Thursday, February 11, 2010


photo: Robert J. Saferstein

David Mamet's sharky waters can make many an actor belly up but James Spader cuts a course through the territory with killer ferocity. Lean and hyperfocused, his central performance as a no-nonsense, hip-shooting attorney is the reason to see this otherwise thin, far less provocative than advertised drama. The central plot concerns the legal defense of a noted, affluent middle aged white man (Richard Thomas) accused of raping a black woman. Mamet means to get in our faces as the lawyers (Spader, along with an excellent but underused David Alan Grier) suss out how to work the jury, but he doesn't really have anything substantive to say on the subject; it just keeps coming back to everyone feels guilty and everyone is out for themselves. Thomas has the extremely challenging job of playing a character who by design has to seem equally credible as guilty and innocent to the audience - he does the job, but his performance seems strategic at every moment. If you are familiar with Mamet you can easily predict what's going on with the young black female in the law office - it's not a real character but an idea of one, and Kerry Washington doesn't overcome its artificiality. Nonetheless there is genuine theatrical pleasure in watching Spader do a hustling, cunning Mamet man - he's a magnetic force on stage despite this being his debut, and he speaks the dialogue like he's spitting out nails.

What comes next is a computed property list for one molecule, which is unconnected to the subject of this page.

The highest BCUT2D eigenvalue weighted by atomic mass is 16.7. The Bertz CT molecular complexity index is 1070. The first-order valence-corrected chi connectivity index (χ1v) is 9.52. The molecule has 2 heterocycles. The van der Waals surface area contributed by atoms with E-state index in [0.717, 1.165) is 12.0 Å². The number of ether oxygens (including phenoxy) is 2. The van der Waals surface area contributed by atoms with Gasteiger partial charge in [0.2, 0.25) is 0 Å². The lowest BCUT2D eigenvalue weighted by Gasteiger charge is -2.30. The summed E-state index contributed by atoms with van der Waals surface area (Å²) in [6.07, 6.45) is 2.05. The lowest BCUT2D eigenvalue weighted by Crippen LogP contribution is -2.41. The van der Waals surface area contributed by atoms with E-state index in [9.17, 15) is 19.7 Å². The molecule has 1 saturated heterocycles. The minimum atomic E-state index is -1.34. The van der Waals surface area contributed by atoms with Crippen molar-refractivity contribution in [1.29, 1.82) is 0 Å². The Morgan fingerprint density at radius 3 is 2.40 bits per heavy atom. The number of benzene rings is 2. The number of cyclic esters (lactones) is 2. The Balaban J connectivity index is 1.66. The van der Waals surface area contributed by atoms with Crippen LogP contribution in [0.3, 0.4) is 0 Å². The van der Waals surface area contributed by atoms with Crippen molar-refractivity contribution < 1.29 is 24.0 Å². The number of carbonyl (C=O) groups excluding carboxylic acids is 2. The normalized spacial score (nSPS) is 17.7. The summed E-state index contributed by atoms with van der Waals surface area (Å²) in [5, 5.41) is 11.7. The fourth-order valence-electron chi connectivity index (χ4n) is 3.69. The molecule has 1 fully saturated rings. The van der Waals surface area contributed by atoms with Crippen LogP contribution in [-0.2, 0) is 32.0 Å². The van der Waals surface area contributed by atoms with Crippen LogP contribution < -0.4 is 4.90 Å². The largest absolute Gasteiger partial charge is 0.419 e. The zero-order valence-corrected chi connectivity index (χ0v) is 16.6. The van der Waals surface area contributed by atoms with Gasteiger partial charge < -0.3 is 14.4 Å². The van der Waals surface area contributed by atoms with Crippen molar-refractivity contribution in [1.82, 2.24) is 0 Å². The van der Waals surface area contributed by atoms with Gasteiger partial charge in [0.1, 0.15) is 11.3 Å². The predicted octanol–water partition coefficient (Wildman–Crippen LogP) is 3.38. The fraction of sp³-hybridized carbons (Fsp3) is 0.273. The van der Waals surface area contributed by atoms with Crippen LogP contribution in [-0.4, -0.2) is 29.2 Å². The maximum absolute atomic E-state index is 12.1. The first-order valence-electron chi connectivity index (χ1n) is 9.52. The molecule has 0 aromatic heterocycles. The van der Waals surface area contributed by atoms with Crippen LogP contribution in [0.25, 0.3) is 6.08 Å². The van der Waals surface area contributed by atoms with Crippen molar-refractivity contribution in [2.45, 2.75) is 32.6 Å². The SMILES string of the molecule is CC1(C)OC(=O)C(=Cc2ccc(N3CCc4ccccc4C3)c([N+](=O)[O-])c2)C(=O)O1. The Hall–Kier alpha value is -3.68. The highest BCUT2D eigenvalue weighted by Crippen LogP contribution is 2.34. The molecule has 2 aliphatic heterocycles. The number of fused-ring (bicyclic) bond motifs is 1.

1 comment:

Anonymous said...

At last, a review that says exactly how I feel about this show. It is not Mamet's best work, but does offer enough of his sharp dialogue to be interesting and funny when delivered by excellent performers. The joy of the show was seeing James Spader masterfully command the stage and create an engaging evening from a work that could fall flat in less capable hands. He and David Alan Grier are definitely the reasons to see Race. Their ability to do "Mamet" is a true joy to watch and to hear.